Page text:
Risk of QT Interval Prolongation Associated With Use of Hydroxychloroquine With or Without Concomitant Azithromycin Among Hospitalized Patients Testing Positive for Coronavirus Disease 2019 (COVID-19)
Mercuro et al.
, Risk of QT Interval Prolongation Associated With Use of Hydroxychloroquine With or Without Concomitant..
, JAMA Cardiol., May 1, 2020, doi:10.1001/jamacardio.2020.1834
Study of 90 hospitalized patients given HCQ, 53 also receiving AZ, 53% hypertension, 29% diabetes mellitus, baseline median QTc 473ms for HCQ, and 442ms for HCQ+AZ. Median change for HCQ+AZ ΔQTc of 23ms vs. 5.5ms for HCQ. Other factors such as stress cardiomyopathy or myocarditis could not be ruled out. Without a control arm, they could not conclude that HCQ and AZ conferred increased cardiotoxic risk; however, compared with HCQ alone, ΔQTc differences were likely associated with the addition of AZ. The likelihood of prolonged QTc was greater in those who received concomitant loop diuretics or had a baseline QTc of 450 milliseconds or more. HCQ was discontinued in 10 patients due to adverse events including nausea, hypoglycemia, and 1 case of torsades de pointes. There were no deaths reported.
Appropriate use and careful analysis of contraindications, risks, and benefits are important. More recent and much larger studies have not shown significant safety concerns, including outpatient RCTs showing no serious adverse events, and even the RECOVERY trial which used an unusually high dose of HCQ (including 237 patients also receiving AZ) reports they "did not show any excess in ventricular tachycardia (including torsade de pointes) or ventricular fibrillation in the hydroxychloroquine arm", and "serious cardiovascular toxicity has been reported very rarely despite the high prevalence of cardiovascular disease in hospitalized patients, the common occurrence of myocarditis in COVID-19, and the extensive use of hydroxychloroquine and azithromycin together."
Mercuro et al., 1 May 2020, peer-reviewed, 7 authors.
JAMA Cardiology | Brief Report
Risk of QT Interval Prolongation Associated With Use
of Hydroxychloroquine With or Without Concomitant Azithromycin
Among Hospitalized Patients Testing Positive for Coronavirus Disease
Nicholas J. Mercuro, PharmD, BCIDP; Christina F. Yen, MD; David J. Shim, MD, PhD; Timothy R. Maher, MD;
Christopher M. McCoy, PharmD, BCPS(AQ-ID), BCIDP; Peter J. Zimetbaum, MD; Howard S. Gold, MD
Editorial page 986
IMPORTANCE Administration of hydroxychloroquine with or without azithromycin for the
Related article page 1067
treatment of coronavirus disease 2019 (COVID-19)–associated pneumonia carries increased
risk of corrected QT (QTc) prolongation and cardiac arrhythmias.
OBJECTIVE To characterize the risk and degree of QT prolongation in patients with COVID-19
in association with their use of hydroxychloroquine with or without concomitant
DESIGN, SETTING, AND PARTICIPANTS This was a cohort study performed at an academic
tertiary care center in Boston, Massachusetts, of patients hospitalized with at least 1 positive
COVID-19 nasopharyngeal polymerase chain reaction test result and clinical findings
consistent with pneumonia who received at least 1 day of hydroxychloroquine from March 1,
2020, through April 7, 2020.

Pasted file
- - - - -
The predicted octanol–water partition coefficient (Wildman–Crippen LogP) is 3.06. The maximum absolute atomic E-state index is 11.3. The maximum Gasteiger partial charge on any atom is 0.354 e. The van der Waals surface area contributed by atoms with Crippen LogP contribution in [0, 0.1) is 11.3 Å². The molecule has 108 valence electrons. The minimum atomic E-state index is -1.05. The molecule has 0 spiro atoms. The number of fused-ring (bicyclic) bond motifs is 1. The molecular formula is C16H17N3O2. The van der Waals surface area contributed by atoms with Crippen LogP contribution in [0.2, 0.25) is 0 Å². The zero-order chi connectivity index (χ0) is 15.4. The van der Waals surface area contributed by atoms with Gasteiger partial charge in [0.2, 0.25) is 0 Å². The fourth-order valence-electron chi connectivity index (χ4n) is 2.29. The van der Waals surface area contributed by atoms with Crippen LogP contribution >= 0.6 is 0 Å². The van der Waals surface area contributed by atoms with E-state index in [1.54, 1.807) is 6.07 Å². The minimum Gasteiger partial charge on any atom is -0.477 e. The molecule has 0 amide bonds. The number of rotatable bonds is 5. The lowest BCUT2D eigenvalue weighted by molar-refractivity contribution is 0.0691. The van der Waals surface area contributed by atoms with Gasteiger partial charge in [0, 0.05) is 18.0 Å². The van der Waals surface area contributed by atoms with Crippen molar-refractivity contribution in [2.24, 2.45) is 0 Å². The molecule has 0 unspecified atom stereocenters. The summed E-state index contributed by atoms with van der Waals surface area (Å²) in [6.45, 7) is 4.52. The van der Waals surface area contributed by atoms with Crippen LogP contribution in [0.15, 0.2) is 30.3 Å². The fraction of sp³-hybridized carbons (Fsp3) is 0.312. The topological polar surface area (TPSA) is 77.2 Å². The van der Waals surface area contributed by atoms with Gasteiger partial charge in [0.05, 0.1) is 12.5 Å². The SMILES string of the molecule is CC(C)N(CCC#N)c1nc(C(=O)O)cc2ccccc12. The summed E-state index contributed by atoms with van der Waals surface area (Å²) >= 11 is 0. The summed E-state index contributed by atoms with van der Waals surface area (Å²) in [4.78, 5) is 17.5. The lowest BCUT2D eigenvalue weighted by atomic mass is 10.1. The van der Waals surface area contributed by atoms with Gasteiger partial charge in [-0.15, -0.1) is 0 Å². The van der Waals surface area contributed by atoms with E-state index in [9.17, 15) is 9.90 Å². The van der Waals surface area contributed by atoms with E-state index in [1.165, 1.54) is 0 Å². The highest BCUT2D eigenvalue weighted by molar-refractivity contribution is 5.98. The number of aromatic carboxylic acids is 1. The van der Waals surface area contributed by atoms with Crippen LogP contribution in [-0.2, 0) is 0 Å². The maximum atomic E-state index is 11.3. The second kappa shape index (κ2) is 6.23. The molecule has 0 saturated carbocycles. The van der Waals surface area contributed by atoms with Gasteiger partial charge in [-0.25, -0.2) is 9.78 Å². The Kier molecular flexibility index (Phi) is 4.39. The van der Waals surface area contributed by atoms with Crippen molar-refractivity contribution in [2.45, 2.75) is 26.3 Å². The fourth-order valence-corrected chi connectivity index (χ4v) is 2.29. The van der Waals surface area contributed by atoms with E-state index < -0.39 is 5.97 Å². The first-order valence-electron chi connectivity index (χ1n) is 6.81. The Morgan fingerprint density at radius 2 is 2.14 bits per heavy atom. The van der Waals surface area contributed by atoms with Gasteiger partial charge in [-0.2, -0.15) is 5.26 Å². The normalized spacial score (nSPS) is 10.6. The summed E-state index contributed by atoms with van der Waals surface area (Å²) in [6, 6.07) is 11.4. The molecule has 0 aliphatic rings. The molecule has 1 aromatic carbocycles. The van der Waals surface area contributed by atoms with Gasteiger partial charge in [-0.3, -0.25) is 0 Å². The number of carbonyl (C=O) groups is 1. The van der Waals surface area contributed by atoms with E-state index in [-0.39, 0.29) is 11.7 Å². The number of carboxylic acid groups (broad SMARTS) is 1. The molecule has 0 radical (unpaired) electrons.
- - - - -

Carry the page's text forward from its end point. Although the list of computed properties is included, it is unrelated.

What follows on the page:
MAIN OUTCOMES AND MEASURES Change in QT interval after receiving hydroxychloroquine
with or without azithromycin; occurrence of other potential adverse drug events.
RESULTS Among 90 patients given hydroxychloroquine, 53 received concomitant
azithromycin; 44 (48.9%) were female, and the mean (SD) body mass index was 31.5 (6.6).
Hypertension (in 48 patients [53.3%]) and diabetes mellitus (in 26 patients [28.9%]) were
the most common comorbid conditions. The overall median (interquartile range) baseline
QTc was 455 (430-474) milliseconds (hydroxychloroquine, 473 [454-487] milliseconds vs
hydroxychloroquine and azithromycin, 442 [427-461] milliseconds; P < .001). Those receiving
concomitant azithromycin had a greater median (interquartile range) change in QT interval
(23 [10-40] milliseconds) compared with those receiving hydroxychloroquine alone (5.5
[−15.5 to 34.25] milliseconds; P = .03). Seven patients (19%) who received hydroxychloroquine monotherapy developed prolonged QTc of 500 milliseconds or more, and 3 patients
(8%) had a change in QTc of 60 milliseconds or more. Of those who received concomitant
azithromycin, 11 of 53 (21%) had prolonged QTc of 500 milliseconds or more and 7 of 53 (13
%) had a change in QTc of 60 milliseconds or more. The likelihood of prolonged QTc was
greater in those who received concomitant loop diuretics (adjusted odds ratio, 3.38 [95% CI,
1.03-11.08]) or had a baseline QTc of 450 milliseconds or more (adjusted odds ratio, 7.11 [95%
CI, 1.75-28.87]). Ten patients had hydroxychloroquine discontinued early because of potential
adverse drug events, including intractable nausea, hypoglycemia, and 1 case of torsades de
CONCLUSIONS AND RELEVANCE In this cohort study, patients who received hydroxychloro-
quine for the treatment of pneumonia associated with COVID-19 were at high risk of QTc
prolongation, and concurrent treatment with azithromycin was associated with greater
changes in QTc. Clinicians should carefully weigh risks and benefits if considering
hydroxychloroquine and azithromycin, with close monitoring of QTc and concomitant
JAMA Cardiol. 2020;5(9):1036-1041...
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